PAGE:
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Monday, March 25, 2013

Birthdays

Dear Mom,

Birthdays used to be a semi-big thing back at our house growing up. Remember how you used to come to me and my sisters on our special days with a song and a treat for dessert.

We would wake up to your melodious voice serenading Happy Birthday to us. We loved it as smaller children. As we got older, we pretended not to like your singing first thing in the morning, but we honestly did deep down. At least I know I did.

I remember one birthday when I was 11 or 12, you didn't wake me up to Happy Birthday. I thought it was a ruse. No one spoke of my changing of age all day. I chose to keep quiet because I didn't want to spoil the "surprise" I would probably get once the cherade was over.

Once it got late into the evening and I didn't see a cake concealed by an Acme paper bag in a corner like usual; there was no card for me to read; no song for me to hear, I realized that you actually forgot my birthday. It crushed me.

I later informed you of your mistake and you "made it up to me" and vowed to never forget my birthday again. I held you to that.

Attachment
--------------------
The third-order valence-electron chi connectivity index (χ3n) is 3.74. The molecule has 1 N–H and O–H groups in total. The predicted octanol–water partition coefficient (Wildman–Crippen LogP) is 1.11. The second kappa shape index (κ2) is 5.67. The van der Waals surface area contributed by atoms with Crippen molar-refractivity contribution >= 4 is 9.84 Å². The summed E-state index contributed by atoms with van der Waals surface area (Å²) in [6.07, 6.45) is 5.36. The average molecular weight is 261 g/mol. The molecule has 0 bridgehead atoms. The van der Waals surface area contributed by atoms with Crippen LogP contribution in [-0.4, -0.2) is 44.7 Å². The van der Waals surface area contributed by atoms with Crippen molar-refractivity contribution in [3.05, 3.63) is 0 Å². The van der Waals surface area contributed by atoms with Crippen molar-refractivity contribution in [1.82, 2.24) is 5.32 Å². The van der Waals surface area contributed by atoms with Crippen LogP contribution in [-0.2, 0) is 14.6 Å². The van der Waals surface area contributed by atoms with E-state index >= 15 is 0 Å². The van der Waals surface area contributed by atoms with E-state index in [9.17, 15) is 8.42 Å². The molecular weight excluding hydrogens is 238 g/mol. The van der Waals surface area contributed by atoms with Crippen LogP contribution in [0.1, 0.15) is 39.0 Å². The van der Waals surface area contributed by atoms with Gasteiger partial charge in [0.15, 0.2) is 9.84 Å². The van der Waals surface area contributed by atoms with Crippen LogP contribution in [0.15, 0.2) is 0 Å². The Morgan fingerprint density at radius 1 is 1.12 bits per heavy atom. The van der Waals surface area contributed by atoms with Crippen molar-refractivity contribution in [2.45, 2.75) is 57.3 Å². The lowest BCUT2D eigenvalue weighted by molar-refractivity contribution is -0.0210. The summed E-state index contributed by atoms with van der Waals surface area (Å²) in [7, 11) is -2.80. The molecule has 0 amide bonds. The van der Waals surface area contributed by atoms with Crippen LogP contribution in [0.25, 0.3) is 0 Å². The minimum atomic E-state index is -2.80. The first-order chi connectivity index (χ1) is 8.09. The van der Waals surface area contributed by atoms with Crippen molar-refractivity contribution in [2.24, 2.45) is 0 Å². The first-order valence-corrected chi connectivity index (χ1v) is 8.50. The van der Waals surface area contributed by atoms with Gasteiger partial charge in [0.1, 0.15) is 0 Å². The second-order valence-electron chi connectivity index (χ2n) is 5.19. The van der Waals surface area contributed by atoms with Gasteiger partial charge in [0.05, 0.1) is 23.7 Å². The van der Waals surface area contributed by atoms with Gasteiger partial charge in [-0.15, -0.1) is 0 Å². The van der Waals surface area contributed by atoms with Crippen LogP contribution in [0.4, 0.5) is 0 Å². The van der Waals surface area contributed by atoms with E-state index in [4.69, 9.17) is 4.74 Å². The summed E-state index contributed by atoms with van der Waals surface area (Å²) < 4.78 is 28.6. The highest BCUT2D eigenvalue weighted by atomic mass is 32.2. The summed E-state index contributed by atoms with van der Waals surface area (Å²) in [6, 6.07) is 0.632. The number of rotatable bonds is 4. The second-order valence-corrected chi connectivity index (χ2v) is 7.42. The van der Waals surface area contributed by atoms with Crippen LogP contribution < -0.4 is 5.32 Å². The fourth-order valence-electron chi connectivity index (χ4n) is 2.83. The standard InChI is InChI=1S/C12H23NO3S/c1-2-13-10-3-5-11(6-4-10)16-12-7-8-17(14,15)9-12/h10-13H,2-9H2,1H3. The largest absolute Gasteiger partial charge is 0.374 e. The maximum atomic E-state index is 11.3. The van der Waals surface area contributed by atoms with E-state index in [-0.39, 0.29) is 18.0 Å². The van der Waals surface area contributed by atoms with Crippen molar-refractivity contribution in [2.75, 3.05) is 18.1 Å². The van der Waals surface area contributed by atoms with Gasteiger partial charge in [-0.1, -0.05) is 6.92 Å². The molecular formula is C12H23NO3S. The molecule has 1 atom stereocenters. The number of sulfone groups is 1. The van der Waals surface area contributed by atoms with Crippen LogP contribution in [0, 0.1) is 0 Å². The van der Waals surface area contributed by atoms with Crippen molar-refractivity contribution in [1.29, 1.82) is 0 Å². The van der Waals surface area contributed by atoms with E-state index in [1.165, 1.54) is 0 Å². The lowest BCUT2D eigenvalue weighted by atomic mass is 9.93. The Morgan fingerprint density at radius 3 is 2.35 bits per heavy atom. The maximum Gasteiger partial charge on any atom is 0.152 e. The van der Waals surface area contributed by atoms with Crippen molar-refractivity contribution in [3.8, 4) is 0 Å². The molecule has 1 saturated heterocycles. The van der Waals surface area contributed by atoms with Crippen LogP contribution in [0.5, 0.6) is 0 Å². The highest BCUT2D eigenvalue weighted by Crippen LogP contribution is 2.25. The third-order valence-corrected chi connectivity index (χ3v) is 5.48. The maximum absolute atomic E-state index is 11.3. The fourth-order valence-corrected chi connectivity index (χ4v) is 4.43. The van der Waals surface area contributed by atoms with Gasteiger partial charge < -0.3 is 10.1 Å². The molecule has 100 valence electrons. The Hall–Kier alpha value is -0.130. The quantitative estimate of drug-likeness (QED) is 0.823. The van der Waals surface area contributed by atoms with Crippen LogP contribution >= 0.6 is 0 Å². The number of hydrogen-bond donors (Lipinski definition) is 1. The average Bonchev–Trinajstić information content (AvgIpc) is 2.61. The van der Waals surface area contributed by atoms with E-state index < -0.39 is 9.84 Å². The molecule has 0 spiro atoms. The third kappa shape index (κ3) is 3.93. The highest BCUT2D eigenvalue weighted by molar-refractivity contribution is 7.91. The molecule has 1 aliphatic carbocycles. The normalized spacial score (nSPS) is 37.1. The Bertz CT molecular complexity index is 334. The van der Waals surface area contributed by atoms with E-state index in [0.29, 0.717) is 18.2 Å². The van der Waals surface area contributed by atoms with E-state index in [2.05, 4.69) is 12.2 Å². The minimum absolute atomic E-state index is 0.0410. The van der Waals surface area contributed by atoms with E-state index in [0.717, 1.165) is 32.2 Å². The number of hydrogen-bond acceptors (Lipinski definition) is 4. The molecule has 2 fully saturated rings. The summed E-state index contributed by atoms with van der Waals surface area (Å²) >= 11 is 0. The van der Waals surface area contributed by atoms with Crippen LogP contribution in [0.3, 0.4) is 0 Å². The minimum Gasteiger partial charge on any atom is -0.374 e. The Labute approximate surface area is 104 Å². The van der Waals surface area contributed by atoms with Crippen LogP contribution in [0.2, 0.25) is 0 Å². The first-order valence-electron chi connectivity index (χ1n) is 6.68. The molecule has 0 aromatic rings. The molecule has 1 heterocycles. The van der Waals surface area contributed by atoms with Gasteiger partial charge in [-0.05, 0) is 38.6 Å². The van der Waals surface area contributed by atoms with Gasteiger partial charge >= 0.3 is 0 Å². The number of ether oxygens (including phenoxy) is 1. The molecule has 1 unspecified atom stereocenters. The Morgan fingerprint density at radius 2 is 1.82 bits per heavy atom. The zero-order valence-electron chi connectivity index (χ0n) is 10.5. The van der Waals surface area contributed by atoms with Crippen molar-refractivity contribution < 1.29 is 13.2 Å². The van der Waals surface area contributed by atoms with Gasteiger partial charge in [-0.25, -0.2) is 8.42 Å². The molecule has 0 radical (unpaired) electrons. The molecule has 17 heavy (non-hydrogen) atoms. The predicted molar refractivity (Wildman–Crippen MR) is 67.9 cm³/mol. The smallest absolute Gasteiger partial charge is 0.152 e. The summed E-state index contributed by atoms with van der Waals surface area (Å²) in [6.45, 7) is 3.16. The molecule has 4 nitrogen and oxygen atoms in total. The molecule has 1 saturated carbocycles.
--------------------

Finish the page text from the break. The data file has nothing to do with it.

Now, as an adult, I realize that there was obviously some important reason why you forgot my birthday when I was younger. It's not that big of a deal to me. However, I realized something about myself the other day.

Before my "big day" arrives I tend to make sure everyone knows it. Not so much to brag, I guess. But I do it so that if I tell enough people at least one person will remember. Kind of sad, right.

It was, in fact, my 30th birthday last Thursday. I was honestly determined to do absolutely nothing, but as the day approached I began to drop hints about my day. Well, actually, they weren't even hints. They were more of an outward acknowledgement. And honestly, 30 is a big milestone, especially since I didn't think I would ever see it.

This year, however, I didn't expect you to sing for me as I sort of expected in past years. I did think that you would at the very least acknowledge it.

I got nothing. Totally forgot. Hadn't said a word about it until I mentioned it to you in our 60 seconds or less conversation that we usually have these days. Crazy part is - I didn't care. I still kind of don't.

I mean, it would have been nice if you called as you do my sisters, but I know that is as unrealistic as believing you'll read this one day. One can only hope.

Until then,

Your daughter

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